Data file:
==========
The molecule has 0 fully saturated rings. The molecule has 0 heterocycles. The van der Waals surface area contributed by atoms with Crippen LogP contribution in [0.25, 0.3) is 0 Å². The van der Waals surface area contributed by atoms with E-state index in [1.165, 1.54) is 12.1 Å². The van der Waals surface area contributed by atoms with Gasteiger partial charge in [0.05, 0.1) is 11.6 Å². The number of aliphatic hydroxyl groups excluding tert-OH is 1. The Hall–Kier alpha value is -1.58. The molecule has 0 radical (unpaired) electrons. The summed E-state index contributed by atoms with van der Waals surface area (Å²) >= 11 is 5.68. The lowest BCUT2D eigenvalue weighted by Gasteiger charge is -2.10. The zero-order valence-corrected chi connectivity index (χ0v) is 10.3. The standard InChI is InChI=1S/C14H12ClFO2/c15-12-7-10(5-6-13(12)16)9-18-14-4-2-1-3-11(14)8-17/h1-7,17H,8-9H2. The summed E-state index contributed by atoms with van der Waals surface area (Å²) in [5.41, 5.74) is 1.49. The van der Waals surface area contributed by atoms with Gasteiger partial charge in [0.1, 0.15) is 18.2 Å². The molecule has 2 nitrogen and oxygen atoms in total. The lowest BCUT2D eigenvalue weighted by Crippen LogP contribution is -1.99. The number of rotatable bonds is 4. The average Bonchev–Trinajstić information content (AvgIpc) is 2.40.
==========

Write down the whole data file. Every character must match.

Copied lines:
The molecule has 0 fully saturated rings. The molecule has 0 heterocycles. The van der Waals surface area contributed by atoms with Crippen LogP contribution in [0.25, 0.3) is 0 Å². The van der Waals surface area contributed by atoms with E-state index in [1.165, 1.54) is 12.1 Å². The van der Waals surface area contributed by atoms with Gasteiger partial charge in [0.05, 0.1) is 11.6 Å². The number of aliphatic hydroxyl groups excluding tert-OH is 1. The Hall–Kier alpha value is -1.58. The molecule has 0 radical (unpaired) electrons. The summed E-state index contributed by atoms with van der Waals surface area (Å²) >= 11 is 5.68. The lowest BCUT2D eigenvalue weighted by Gasteiger charge is -2.10. The zero-order valence-corrected chi connectivity index (χ0v) is 10.3. The standard InChI is InChI=1S/C14H12ClFO2/c15-12-7-10(5-6-13(12)16)9-18-14-4-2-1-3-11(14)8-17/h1-7,17H,8-9H2. The summed E-state index contributed by atoms with van der Waals surface area (Å²) in [5.41, 5.74) is 1.49. The van der Waals surface area contributed by atoms with Gasteiger partial charge in [0.1, 0.15) is 18.2 Å². The molecule has 2 nitrogen and oxygen atoms in total. The lowest BCUT2D eigenvalue weighted by Crippen LogP contribution is -1.99. The number of rotatable bonds is 4. The average Bonchev–Trinajstić information content (AvgIpc) is 2.40.